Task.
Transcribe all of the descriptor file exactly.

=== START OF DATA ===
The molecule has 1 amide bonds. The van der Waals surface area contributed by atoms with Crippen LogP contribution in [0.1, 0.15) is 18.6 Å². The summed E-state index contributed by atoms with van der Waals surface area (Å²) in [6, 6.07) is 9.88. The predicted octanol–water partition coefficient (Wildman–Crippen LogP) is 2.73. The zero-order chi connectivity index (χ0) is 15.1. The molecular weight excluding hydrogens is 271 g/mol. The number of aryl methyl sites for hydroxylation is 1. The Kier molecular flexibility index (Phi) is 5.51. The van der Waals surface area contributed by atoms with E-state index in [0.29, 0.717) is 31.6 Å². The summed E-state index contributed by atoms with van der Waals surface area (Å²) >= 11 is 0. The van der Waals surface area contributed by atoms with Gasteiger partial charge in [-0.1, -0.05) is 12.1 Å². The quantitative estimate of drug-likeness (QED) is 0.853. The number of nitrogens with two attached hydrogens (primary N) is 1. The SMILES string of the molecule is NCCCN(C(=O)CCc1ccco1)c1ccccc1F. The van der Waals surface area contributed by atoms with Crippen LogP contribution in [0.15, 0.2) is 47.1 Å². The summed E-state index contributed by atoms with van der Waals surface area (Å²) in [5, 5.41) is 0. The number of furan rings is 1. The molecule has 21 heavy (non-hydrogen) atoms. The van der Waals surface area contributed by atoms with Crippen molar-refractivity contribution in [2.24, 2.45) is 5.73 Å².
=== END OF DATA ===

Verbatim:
The molecule has 1 amide bonds. The van der Waals surface area contributed by atoms with Crippen LogP contribution in [0.1, 0.15) is 18.6 Å². The summed E-state index contributed by atoms with van der Waals surface area (Å²) in [6, 6.07) is 9.88. The predicted octanol–water partition coefficient (Wildman–Crippen LogP) is 2.73. The zero-order chi connectivity index (χ0) is 15.1. The molecular weight excluding hydrogens is 271 g/mol. The number of aryl methyl sites for hydroxylation is 1. The Kier molecular flexibility index (Phi) is 5.51. The van der Waals surface area contributed by atoms with E-state index in [0.29, 0.717) is 31.6 Å². The summed E-state index contributed by atoms with van der Waals surface area (Å²) >= 11 is 0. The van der Waals surface area contributed by atoms with Gasteiger partial charge in [-0.1, -0.05) is 12.1 Å². The quantitative estimate of drug-likeness (QED) is 0.853. The number of nitrogens with two attached hydrogens (primary N) is 1. The SMILES string of the molecule is NCCCN(C(=O)CCc1ccco1)c1ccccc1F. The van der Waals surface area contributed by atoms with Crippen LogP contribution in [0.15, 0.2) is 47.1 Å². The summed E-state index contributed by atoms with van der Waals surface area (Å²) in [5, 5.41) is 0. The number of furan rings is 1. The molecule has 21 heavy (non-hydrogen) atoms. The van der Waals surface area contributed by atoms with Crippen molar-refractivity contribution in [2.24, 2.45) is 5.73 Å².